Land grabbing Land grabbing occurs when land that was previously used by local communities is leased or sold to outside investors, including corporations and governments. Typically, the land is taken over for commodity crops to sell on the overseas market, including for agrofuel and food crops. However land grabbing also occurs to clear land for tree plantations (grown for carbon offsets), protected reserves, mines and can often result from speculative investments when funds predict a high rate of return from land investments. Land grabbing is not a new phenomenon.
For centuries, communities have been intimidated to abandon – or have been forcibly removed from – their land. However we are now witnessing a new aggressive land grab, driven by high food prices and growing global consumption, with multinational corporations, often in partnership with governments, seizing the land. As a consequence, peasants, herders, fishers and rural households are being dispossessed of the means to feed themselves and their communities, local populations are being evicted and displaced, human rights are being violated, and the environment, as well as traditional community structures, is being destroyed.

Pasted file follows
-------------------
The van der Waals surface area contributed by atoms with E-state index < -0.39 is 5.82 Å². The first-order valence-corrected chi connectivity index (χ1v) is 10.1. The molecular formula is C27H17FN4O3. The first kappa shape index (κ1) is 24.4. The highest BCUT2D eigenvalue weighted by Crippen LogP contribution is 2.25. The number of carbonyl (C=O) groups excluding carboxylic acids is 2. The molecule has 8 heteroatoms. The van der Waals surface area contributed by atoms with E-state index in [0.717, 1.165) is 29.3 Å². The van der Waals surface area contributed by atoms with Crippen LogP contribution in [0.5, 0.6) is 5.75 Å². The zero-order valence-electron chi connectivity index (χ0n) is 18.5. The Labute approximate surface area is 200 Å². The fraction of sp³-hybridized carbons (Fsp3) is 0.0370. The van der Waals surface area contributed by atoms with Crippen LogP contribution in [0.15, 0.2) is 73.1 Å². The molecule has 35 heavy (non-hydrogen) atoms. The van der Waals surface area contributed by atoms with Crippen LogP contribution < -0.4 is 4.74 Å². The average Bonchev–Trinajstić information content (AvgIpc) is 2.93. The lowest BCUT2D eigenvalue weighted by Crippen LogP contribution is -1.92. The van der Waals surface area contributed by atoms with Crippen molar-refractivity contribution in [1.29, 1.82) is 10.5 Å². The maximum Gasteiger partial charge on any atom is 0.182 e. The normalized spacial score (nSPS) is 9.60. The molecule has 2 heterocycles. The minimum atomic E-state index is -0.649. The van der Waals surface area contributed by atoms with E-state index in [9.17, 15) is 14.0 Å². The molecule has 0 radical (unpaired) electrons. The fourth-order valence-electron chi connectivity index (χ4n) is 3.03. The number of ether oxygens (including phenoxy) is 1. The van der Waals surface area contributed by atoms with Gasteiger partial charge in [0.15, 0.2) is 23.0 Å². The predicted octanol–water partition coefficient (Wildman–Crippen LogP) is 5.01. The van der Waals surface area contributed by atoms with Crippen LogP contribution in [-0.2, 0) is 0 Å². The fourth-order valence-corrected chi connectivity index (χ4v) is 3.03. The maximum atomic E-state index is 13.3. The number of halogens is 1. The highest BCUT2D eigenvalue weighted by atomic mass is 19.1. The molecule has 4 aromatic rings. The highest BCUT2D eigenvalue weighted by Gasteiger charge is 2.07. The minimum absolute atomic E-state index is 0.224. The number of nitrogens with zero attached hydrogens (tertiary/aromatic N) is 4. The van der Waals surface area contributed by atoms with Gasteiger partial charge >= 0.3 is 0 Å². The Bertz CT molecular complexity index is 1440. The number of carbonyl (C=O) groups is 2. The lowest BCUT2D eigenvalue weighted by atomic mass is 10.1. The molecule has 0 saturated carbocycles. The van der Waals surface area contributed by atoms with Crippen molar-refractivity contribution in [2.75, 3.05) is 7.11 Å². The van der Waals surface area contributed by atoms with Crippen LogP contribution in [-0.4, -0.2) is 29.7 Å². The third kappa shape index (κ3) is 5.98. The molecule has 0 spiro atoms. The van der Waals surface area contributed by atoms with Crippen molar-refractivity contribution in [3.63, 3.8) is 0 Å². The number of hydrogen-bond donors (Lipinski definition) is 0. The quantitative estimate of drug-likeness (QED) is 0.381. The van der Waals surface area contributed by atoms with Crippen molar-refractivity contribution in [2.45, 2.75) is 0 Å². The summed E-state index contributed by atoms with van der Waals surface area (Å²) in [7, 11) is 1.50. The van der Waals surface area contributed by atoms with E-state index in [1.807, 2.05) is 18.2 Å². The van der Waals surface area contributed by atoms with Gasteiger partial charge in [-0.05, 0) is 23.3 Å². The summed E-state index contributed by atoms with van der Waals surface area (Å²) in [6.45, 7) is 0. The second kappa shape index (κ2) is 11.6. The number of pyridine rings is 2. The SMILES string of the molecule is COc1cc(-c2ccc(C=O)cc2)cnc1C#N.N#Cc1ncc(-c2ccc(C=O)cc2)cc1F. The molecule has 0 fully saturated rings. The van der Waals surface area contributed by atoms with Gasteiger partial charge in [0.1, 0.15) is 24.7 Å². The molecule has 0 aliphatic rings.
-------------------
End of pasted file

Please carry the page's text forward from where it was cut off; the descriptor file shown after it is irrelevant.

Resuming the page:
Uganda In Uganda, the Government, keen to attract foreign investment, has allowed foreign companies to move onto large areas of land for a range of projects, including the development of a large scale oil palm plantations, carbon offset tree plantations and following the recent discovery of oil, for drilling. This study examines a number of these projects in eastern, western and central Uganda, with a particular focus on the Kalangala palm oil project on Bugala Island in Lake Victoria, which is being developed as part of a government programme with backing from the International Fund for Agricultural Development (IFAD) and the World Bank. The study documents cases where land has been grabbed in Kalangala and elsewhere and looks at how local people have lost access to land and other natural resources. Read the Full Report by downloading it here
Credit : Relief Web Int
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